Daniel W. Drezner is a professor of international politics at the Fletcher School of Law and Diplomacy at Tufts University and a regular contributor to PostEverything.

A woman reacts as the residential block (back) in which she lives in burns, a result of recent shelling, according to locals, on the outskirts of Donetsk. (REUTERS/Maxim Shemetov)

The war in Ukraine continues to intensifyJohn Mearsheimer’s op-ed in the New York Times today focuses on the tactical question of whether the United States should arm Ukraine. Mearsheimer — who, back in the day, supported really arming Ukraine — argues that it won’t work. According to Mearsheimer, Ukraine is a core strategic interest of Russia, and great powers do not abandon core strategic interests no matter what the costs are. Arming the Ukrainians would therefore lead Russia to double down in Ukraine and potentially escalate the crisis further.

Mearsheimer is correct about the signal importance of Ukraine to Russia… which is why I was so surprised to read his proposed solution:

The only way to solve the Ukraine crisis is diplomatically, not militarily. Germany’s chancellor, Angela Merkel, seems to recognize that fact, as she has said Germany will not ship arms to Kiev. Her problem, however, is that she does not know how to bring the crisis to an end.

She and other European leaders still labor under the delusion that Ukraine can be pulled out of Russia’s orbit and incorporated into the West, and that Russian leaders must accept that outcome. They will not.

To save Ukraine and eventually restore a working relationship with Moscow, the West should seek to make Ukraine a neutral buffer state between Russia and NATO. It should look like Austria during the Cold War. Toward that end, the West should explicitly take European Union and NATO expansion off the table, and emphasize that its goal is a nonaligned Ukraine that does not threaten Russia. The United States and its allies should also work with Mr. Putin to rescue Ukraine’s economy, a goal that is clearly in everyone’s interest.

I’m dubious about the utility of arming the Ukrainian government, so Mearsheimer’s proposal has some appeal as an alternative. The only thing getting in its way are Ukrainian and Russian policy preferences. In other words, I’m even more dubious about the likelihood of Mearsheimer’s solution actually working.

It’s worth remembering that the trigger for the last 18 months of drama came from Ukrainian prevaricating about signing an Eastern Partnership agreement with the European Union. Ukrainians were so keen for an economic agreement with the EU that when the Yanukovych government decided in the end not to sign, it triggered close to six solid months of Maidan protests. Meanwhile, Russia was so perturbed about the agreement that Moscow coerced the living hell out of an allied government.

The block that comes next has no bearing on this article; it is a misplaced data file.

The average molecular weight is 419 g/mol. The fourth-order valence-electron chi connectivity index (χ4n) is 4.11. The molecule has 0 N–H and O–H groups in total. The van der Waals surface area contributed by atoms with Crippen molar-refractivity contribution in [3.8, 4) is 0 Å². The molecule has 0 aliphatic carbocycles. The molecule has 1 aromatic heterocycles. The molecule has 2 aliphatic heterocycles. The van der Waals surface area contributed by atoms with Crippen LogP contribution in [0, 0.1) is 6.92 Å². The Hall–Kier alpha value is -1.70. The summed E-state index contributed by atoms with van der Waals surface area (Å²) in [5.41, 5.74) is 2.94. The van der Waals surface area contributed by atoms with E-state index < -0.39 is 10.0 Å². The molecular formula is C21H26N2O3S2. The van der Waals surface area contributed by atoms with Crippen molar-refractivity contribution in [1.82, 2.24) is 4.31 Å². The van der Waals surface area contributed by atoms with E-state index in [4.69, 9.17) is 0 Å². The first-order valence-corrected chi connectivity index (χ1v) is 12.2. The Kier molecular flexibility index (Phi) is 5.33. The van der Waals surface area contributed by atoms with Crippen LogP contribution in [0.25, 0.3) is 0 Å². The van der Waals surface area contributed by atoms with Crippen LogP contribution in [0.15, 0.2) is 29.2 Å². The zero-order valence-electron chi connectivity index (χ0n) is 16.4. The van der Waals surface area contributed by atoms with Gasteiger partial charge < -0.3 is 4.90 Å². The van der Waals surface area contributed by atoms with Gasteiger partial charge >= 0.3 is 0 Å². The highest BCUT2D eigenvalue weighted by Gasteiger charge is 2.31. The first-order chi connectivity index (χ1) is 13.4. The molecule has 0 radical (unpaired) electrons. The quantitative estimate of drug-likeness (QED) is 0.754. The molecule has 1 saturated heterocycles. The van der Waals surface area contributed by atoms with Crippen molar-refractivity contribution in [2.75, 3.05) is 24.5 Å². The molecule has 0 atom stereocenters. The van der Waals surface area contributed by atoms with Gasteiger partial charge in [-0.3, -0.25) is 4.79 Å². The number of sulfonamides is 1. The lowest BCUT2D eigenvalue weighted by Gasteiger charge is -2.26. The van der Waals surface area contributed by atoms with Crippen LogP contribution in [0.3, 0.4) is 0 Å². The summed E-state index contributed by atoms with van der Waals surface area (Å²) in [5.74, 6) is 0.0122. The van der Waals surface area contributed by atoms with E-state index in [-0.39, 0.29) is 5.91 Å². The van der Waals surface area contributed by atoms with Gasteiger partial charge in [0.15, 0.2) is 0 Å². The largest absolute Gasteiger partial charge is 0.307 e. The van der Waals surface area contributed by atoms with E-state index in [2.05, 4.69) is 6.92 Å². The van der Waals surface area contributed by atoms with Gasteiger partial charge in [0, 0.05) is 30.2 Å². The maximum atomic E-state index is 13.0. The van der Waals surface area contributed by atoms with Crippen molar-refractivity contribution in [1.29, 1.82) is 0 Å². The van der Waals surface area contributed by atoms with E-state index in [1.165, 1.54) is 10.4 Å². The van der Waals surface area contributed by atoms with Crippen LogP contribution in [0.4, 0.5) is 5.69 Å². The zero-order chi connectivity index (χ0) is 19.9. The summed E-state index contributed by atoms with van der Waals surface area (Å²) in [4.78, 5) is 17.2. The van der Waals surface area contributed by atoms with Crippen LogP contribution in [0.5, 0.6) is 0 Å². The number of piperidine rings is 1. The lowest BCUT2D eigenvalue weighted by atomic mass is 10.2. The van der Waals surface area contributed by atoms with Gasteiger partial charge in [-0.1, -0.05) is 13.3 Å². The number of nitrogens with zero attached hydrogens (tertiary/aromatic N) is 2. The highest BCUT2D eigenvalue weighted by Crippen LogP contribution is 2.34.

Indeed, in his widely discussed Valdai speech from last fall, Russian President Vladimir Putin was quite explicit about his economic objections to the Eastern Partnership:

We have told our American and European partners that hasty backstage decisions, for example, on Ukraine’s association with the EU, are fraught with serious risks to the economy. We didn’t even say anything about politics; we spoke only about the economy, saying that such steps, made without any prior arrangements, touch on the interests of many other nations, including Russia as Ukraine’s main trade partner, and that a wide discussion of the issues is necessary (emphasis added).

Nothing in the past year’s worth of conflict has shifted these policy preferences towards a possible compromise. With Crimea now pried away from Ukraine, the policy preferences of the rest of the country are even more pro-European economic integration. And while the sunk cost fallacy might be an economic truism, in politics it means that the costs of conceding now are greater than they were last year.

The Ukrainians will not accept anything that looks like “economic neutrality,” and the Russians will not accept a Ukraine with closer economic ties to Europe.Other than that, Mearsheimer’s proposed compromise looks peachy.

Indeed, for Putin and Russia, the phrase “nonaligned Ukraine that does not threaten Russia” is an oxymoron. A coherent, independent Ukraine, regardless of alliance ties, would threaten Russia, as Anne Applebaum has pointed out:

Before last year, eastern Ukraine had no history of ethnic conflict. Well-armed “separatists” emerged on the scene only when Russian President Vladimir Putin ordered them there. The “civil war” that ensued is an artificial conflict, run by Russian security and enhanced by a sophisticated pan-European disinformation campaign….

The point of the war is not to achieve a victory. The point is to prevent the emergence of anything resembling a prosperous, European Ukraine, because such a state would pose an ideological threat to Putinism. Following this logic, even a German-brokered cease-fire will not bring “peace,” but rather a so-called frozen conflict.

Russian policy on its periphery favors Applebaum’s interpretation over Mearsheimer’s proposed compromise. And if his compromise won’t work, then the logic of his op-ed needs to be rethought. The question isn’t whether arming Ukraine is worse than a Ukrainian buffer state, it’s whether arming Ukraine is worse than a festering, frozen conflict. It’s possible that the answer to that question is still “no,” but that’s the honest choice that Mearsheimer and his acolytes must confront.

Given Russia’s obvious military superiority, the arming-Ukraine strategy could best be called “bait-and-bleed.” And ironically, the person who coined the name for that stratrgy is… John Mearsheimer.